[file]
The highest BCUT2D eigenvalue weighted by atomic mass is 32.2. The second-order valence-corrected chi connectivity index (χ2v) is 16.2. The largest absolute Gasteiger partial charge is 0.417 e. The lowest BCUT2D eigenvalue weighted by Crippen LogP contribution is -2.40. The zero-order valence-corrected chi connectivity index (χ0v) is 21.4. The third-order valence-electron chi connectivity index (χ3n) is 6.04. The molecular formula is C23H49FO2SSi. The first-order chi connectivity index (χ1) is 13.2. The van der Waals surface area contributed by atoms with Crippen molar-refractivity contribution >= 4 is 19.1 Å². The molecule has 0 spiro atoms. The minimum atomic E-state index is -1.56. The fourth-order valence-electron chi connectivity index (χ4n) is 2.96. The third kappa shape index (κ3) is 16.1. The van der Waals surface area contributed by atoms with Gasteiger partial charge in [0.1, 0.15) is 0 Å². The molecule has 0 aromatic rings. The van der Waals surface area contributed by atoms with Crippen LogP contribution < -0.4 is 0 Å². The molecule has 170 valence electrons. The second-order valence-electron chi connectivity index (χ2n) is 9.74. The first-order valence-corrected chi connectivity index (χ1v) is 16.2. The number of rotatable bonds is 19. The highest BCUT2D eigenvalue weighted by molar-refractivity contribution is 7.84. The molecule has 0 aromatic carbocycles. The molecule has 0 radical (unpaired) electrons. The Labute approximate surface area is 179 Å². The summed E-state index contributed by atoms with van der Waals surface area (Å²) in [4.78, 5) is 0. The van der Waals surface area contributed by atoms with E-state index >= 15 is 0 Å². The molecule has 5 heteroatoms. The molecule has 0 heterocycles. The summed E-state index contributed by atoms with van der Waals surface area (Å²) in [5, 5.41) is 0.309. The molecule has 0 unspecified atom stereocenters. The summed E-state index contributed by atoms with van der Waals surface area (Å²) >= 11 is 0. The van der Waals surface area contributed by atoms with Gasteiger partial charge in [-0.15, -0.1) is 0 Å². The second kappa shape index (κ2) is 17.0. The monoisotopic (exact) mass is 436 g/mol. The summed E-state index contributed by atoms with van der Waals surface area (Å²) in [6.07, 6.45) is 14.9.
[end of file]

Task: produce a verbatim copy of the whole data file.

The highest BCUT2D eigenvalue weighted by atomic mass is 32.2. The second-order valence-corrected chi connectivity index (χ2v) is 16.2. The largest absolute Gasteiger partial charge is 0.417 e. The lowest BCUT2D eigenvalue weighted by Crippen LogP contribution is -2.40. The zero-order valence-corrected chi connectivity index (χ0v) is 21.4. The third-order valence-electron chi connectivity index (χ3n) is 6.04. The molecular formula is C23H49FO2SSi. The first-order chi connectivity index (χ1) is 13.2. The van der Waals surface area contributed by atoms with Crippen molar-refractivity contribution >= 4 is 19.1 Å². The molecule has 0 spiro atoms. The minimum atomic E-state index is -1.56. The fourth-order valence-electron chi connectivity index (χ4n) is 2.96. The third kappa shape index (κ3) is 16.1. The van der Waals surface area contributed by atoms with Gasteiger partial charge in [0.1, 0.15) is 0 Å². The molecule has 0 aromatic rings. The van der Waals surface area contributed by atoms with Crippen LogP contribution < -0.4 is 0 Å². The molecule has 170 valence electrons. The second-order valence-electron chi connectivity index (χ2n) is 9.74. The first-order valence-corrected chi connectivity index (χ1v) is 16.2. The number of rotatable bonds is 19. The highest BCUT2D eigenvalue weighted by molar-refractivity contribution is 7.84. The molecule has 0 aromatic carbocycles. The molecule has 0 radical (unpaired) electrons. The Labute approximate surface area is 179 Å². The summed E-state index contributed by atoms with van der Waals surface area (Å²) in [4.78, 5) is 0. The van der Waals surface area contributed by atoms with E-state index >= 15 is 0 Å². The molecule has 5 heteroatoms. The molecule has 0 heterocycles. The summed E-state index contributed by atoms with van der Waals surface area (Å²) in [5, 5.41) is 0.309. The molecule has 0 unspecified atom stereocenters. The summed E-state index contributed by atoms with van der Waals surface area (Å²) >= 11 is 0. The van der Waals surface area contributed by atoms with Gasteiger partial charge in [-0.15, -0.1) is 0 Å². The second kappa shape index (κ2) is 17.0. The monoisotopic (exact) mass is 436 g/mol. The summed E-state index contributed by atoms with van der Waals surface area (Å²) in [6.07, 6.45) is 14.9.